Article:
Content vs technique
What is photography?
What is photography today?
What if I take some pictures for my project using my cellphone because I don’t have the camera but found something that would really go well for my project?
Is technique more important than content?
“As Alec Soth suggested when I interviewed him not so long ago: “I’m more interested in the content and the expression than in the technology.” In this new era of mass-production, perhaps even more than in the past, the balance between research, language and storytelling—the supporting elements in the construction of the message—is what enables the work to stand out. Telling stories—in a more or less complex way, more or less journalistically or artistically— has always been an integral part of the work of the photographer, and so an extension of our working definition.”
What do we take pictures for?
Am I taking pictures to get a grade or to share them on my snapchat account?
What do I need to do to get an 8?
Does it matter to get an 8 in this project?
“I believe it is necessary to take a step back and deal with the issue from a different angle. The photographer is increasingly becoming more of an artist and less of an artisan; not merely an executor, but an author. The photographer explores and interprets reality, searches deep into stories and offers them back in a way that will always contain an underlying subjective reading. This can’t be limited to the simple act of framing, pressing a button and developing a photograph (I like to be romantic at times), but extends to a more complex form of understanding the world around us. Being a photographer means being a professional, being able to make complete research, handle different languages, to analyze and dissect, to go deep. If we want to live from photography today, we can’t accept any kind of dogma; we have to throw ourselves out there, figure out which way to take, follow it, and learn everything we need in order to be able to convey and circulate our message. Choosing digital or analogue, producing photographs or realizing images through screenshots or rendering software doesn’t matter in my opinion, those are personal choices. Who tells you otherwise is probably all about theory. It is clear that we are headed in a completely different direction.”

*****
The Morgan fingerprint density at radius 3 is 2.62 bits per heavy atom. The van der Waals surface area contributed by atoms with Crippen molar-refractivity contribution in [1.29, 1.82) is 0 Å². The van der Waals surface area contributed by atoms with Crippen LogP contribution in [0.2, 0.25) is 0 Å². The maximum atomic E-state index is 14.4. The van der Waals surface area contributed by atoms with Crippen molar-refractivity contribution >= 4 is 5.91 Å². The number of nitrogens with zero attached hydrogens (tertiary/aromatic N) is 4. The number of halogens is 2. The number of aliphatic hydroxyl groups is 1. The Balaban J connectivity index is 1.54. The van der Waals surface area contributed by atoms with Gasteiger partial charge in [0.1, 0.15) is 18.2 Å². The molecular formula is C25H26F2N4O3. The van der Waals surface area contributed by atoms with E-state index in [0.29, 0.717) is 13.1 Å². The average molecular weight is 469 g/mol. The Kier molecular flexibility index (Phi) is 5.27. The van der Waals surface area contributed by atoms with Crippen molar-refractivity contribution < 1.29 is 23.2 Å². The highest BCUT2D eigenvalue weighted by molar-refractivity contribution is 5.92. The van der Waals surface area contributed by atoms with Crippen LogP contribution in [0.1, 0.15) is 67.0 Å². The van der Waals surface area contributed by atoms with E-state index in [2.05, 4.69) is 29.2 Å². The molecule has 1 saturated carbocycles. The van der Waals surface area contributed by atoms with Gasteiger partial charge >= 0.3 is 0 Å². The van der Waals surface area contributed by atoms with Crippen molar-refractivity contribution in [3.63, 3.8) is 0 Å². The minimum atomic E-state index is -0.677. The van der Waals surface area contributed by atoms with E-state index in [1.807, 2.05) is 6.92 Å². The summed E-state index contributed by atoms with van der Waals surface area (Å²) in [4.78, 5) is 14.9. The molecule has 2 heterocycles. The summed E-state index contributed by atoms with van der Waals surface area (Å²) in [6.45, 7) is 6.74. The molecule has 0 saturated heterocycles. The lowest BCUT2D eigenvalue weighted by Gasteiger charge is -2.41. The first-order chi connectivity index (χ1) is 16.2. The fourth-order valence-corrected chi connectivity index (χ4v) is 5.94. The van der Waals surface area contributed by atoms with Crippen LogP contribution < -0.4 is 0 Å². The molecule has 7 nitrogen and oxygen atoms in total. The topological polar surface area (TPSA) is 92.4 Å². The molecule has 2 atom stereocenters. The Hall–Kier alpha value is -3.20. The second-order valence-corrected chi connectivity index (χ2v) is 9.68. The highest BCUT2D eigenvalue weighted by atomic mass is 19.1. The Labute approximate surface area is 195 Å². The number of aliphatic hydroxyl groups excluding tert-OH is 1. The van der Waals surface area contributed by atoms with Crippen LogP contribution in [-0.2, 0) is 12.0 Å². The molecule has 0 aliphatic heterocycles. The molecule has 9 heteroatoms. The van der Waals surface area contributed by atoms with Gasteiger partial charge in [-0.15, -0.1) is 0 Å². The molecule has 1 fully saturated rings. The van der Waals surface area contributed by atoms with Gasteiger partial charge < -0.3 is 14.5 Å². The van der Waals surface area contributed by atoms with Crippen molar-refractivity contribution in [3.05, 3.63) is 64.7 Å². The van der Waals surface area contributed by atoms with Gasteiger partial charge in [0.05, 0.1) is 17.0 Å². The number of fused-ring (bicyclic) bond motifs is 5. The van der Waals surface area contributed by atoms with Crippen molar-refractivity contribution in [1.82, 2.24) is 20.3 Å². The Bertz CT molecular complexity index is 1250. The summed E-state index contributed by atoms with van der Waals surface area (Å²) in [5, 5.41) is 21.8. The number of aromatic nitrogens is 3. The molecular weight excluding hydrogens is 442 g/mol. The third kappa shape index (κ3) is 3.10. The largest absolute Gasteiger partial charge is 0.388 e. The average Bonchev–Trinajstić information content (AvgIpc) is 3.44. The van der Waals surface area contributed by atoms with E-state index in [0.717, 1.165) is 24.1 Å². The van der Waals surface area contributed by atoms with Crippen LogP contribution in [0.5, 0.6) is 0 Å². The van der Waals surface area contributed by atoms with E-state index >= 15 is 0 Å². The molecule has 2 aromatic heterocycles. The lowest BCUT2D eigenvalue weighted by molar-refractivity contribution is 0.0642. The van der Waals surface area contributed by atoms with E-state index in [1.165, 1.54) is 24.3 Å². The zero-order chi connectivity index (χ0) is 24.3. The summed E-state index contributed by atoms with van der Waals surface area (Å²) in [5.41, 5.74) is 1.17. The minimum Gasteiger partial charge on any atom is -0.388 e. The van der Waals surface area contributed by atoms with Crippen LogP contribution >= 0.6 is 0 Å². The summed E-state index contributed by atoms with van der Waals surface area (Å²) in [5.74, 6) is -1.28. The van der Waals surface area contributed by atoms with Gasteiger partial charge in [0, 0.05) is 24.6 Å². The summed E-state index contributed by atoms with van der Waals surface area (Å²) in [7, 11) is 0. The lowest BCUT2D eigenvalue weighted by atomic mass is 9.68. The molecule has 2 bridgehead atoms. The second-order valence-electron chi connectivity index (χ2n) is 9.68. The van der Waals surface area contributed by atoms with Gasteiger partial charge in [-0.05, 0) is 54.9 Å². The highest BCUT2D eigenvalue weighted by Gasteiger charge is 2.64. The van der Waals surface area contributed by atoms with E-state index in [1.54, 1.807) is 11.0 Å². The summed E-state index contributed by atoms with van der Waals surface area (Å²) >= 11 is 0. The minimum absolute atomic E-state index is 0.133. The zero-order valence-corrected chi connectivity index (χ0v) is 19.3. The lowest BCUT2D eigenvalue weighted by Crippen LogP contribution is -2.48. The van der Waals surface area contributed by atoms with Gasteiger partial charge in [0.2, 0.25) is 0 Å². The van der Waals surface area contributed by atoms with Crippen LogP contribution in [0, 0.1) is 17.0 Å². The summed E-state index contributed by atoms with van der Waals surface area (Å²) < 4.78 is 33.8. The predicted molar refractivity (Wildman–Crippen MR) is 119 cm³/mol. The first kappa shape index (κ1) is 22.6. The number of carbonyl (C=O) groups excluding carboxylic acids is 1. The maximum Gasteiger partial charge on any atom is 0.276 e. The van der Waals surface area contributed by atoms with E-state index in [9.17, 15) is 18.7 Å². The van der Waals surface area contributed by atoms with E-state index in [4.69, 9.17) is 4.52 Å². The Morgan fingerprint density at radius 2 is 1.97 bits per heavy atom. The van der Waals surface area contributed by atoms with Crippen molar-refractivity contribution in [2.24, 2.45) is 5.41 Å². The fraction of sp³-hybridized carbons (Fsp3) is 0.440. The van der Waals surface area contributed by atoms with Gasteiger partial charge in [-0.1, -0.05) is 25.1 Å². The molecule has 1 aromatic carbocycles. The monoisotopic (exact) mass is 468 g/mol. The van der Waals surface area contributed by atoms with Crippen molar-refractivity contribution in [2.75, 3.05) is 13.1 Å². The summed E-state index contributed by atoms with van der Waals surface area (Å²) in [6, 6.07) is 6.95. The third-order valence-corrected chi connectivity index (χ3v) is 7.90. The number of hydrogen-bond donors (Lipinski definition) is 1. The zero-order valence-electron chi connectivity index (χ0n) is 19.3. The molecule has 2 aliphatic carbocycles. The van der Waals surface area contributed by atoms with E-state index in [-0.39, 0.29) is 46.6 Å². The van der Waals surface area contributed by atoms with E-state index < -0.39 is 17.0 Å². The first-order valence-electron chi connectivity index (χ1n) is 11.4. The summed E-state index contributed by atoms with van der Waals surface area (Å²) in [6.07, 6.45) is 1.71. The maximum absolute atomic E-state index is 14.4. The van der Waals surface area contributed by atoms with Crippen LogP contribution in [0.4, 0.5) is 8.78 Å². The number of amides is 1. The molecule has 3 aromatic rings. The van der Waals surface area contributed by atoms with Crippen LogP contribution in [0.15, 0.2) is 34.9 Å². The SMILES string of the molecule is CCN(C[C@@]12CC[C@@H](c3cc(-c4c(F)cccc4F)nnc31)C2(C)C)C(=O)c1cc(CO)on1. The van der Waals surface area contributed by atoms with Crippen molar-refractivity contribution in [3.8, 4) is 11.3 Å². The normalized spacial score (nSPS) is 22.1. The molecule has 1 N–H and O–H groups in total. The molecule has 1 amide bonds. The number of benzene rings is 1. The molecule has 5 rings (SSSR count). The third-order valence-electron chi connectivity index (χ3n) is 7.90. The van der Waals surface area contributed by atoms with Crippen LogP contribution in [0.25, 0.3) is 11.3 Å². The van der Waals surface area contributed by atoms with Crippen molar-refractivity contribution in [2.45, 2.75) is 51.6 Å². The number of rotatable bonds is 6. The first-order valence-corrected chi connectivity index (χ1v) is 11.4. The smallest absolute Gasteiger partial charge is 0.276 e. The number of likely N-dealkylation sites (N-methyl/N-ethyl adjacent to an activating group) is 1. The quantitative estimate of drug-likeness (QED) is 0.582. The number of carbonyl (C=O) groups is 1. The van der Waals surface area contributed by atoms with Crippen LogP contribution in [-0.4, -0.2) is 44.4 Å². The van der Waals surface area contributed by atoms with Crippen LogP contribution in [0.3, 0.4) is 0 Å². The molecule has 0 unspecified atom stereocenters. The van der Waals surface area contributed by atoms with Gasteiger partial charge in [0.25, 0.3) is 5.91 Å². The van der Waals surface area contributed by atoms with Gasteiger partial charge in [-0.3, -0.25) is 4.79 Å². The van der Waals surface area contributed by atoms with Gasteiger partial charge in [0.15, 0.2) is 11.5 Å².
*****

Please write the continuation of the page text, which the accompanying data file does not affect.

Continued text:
Read the full article here.